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Book One In A Series

By Dr. John M. Anderson


"This book is addressed to readers interested in native American beliefs about reincarnation. It focuses on the religious teachings of the Chumash Indians of Southern California. Their ancient homeland is located just north of Los Angeles, in a large region that stretches from Malibu north past San Luis Obispo, and inland to the mountains near Bakersfield.

The text explores the traditional Chumash beliefs about death, burial, and the separation of the soul from the body as it begins its first wanderings over the earth in preparation for entering the heavens.

We know a great deal about the specific beliefs of the Chumash in this area of theology. The term Kut'a means to rise up, or awaken in Chumash. I have adopted it in the following text to refer to the full body of beliefs about the death of a person, their burial, the soul's awakening and separation of the soul form the body and its rising up from the grave to travel on the surface of the earth, its rising into the heavens, and its heavenly journey to a paradise where it is nurtured and prepared for its descent back to the earth to be reincarnated.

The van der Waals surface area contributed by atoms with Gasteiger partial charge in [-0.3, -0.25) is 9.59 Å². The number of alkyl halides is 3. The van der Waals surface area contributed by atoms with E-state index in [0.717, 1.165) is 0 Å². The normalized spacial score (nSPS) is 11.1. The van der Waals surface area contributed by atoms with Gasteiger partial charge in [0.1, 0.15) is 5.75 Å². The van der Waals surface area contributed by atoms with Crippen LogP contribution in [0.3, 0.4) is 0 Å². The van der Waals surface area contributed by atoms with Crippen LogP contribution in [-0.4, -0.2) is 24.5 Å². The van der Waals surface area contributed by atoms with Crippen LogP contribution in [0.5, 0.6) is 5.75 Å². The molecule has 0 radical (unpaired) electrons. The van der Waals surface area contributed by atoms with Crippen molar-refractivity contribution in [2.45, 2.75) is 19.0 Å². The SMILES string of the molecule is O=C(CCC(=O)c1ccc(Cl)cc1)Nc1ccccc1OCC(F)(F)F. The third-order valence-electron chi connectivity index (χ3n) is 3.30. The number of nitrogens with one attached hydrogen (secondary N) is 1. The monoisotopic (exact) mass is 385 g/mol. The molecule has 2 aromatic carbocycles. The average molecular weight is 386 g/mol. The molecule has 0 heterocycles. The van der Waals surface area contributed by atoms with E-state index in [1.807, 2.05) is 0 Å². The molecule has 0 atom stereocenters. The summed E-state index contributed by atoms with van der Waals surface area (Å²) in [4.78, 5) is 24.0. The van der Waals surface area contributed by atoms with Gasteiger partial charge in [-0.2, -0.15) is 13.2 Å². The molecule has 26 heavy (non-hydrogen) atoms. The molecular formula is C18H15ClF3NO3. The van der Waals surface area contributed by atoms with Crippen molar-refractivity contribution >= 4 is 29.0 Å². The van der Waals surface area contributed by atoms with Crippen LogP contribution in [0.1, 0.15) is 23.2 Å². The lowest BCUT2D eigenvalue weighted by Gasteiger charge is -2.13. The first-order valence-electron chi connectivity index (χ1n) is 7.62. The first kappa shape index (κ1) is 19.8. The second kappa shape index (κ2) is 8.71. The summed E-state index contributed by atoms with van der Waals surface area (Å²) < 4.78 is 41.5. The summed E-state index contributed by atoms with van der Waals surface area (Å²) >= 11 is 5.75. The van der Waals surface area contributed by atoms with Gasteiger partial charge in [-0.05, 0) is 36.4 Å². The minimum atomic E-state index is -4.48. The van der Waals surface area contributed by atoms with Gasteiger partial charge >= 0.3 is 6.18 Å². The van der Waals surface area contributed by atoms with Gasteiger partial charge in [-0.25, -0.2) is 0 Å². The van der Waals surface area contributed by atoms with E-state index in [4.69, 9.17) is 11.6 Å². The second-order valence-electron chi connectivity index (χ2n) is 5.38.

The Kuta teachings of the Chumash provide a message of hope to the dying and their relatives. These teachings also provide guide to individual listeners, encouraging their ancestral beliefs about death and the path of the soul to reincarnation. Success is never guaranteed in this life, nor in the hereafter." (From the introduction).

(Commentary By the author)

In the journal of Current Anthropology, Dr. Brian Haley and Larry Wilcoxon denied that contemporary Chumash Traditionalists have maintained a continuous religious belief in the Point Conception area as a gateway into the heavens (December 1997).

About a month later Wilcoxon was quoted by the Santa Barbara News Press as stating: "Everybody knows of the Western Gate, but not everybody knows that it's not a Chumash concept. It wasn't coined by the Chumash." (December 26, 1997, page 14). This statement caused a good deal of reaction from Traditional Chumash, as well as other scholars.